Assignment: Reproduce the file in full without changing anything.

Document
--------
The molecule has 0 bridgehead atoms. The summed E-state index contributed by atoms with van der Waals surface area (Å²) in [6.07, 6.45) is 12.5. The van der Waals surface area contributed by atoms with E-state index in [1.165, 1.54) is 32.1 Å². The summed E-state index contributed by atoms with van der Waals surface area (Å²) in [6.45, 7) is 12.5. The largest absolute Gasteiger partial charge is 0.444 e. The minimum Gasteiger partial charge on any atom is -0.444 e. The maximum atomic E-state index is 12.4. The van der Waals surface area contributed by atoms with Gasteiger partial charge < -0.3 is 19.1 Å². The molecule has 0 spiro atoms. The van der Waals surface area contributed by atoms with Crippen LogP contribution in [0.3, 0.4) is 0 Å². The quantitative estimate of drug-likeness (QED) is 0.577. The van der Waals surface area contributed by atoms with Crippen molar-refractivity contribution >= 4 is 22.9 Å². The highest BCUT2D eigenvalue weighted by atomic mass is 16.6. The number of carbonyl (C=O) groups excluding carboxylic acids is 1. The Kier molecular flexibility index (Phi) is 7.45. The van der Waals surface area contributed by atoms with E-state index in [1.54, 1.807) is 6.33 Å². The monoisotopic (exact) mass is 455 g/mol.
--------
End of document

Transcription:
The molecule has 0 bridgehead atoms. The summed E-state index contributed by atoms with van der Waals surface area (Å²) in [6.07, 6.45) is 12.5. The van der Waals surface area contributed by atoms with E-state index in [1.165, 1.54) is 32.1 Å². The summed E-state index contributed by atoms with van der Waals surface area (Å²) in [6.45, 7) is 12.5. The largest absolute Gasteiger partial charge is 0.444 e. The minimum Gasteiger partial charge on any atom is -0.444 e. The maximum atomic E-state index is 12.4. The van der Waals surface area contributed by atoms with Gasteiger partial charge < -0.3 is 19.1 Å². The molecule has 0 spiro atoms. The van der Waals surface area contributed by atoms with Crippen LogP contribution in [0.3, 0.4) is 0 Å². The quantitative estimate of drug-likeness (QED) is 0.577. The van der Waals surface area contributed by atoms with Crippen molar-refractivity contribution >= 4 is 22.9 Å². The highest BCUT2D eigenvalue weighted by atomic mass is 16.6. The number of carbonyl (C=O) groups excluding carboxylic acids is 1. The Kier molecular flexibility index (Phi) is 7.45. The van der Waals surface area contributed by atoms with E-state index in [1.54, 1.807) is 6.33 Å². The monoisotopic (exact) mass is 455 g/mol.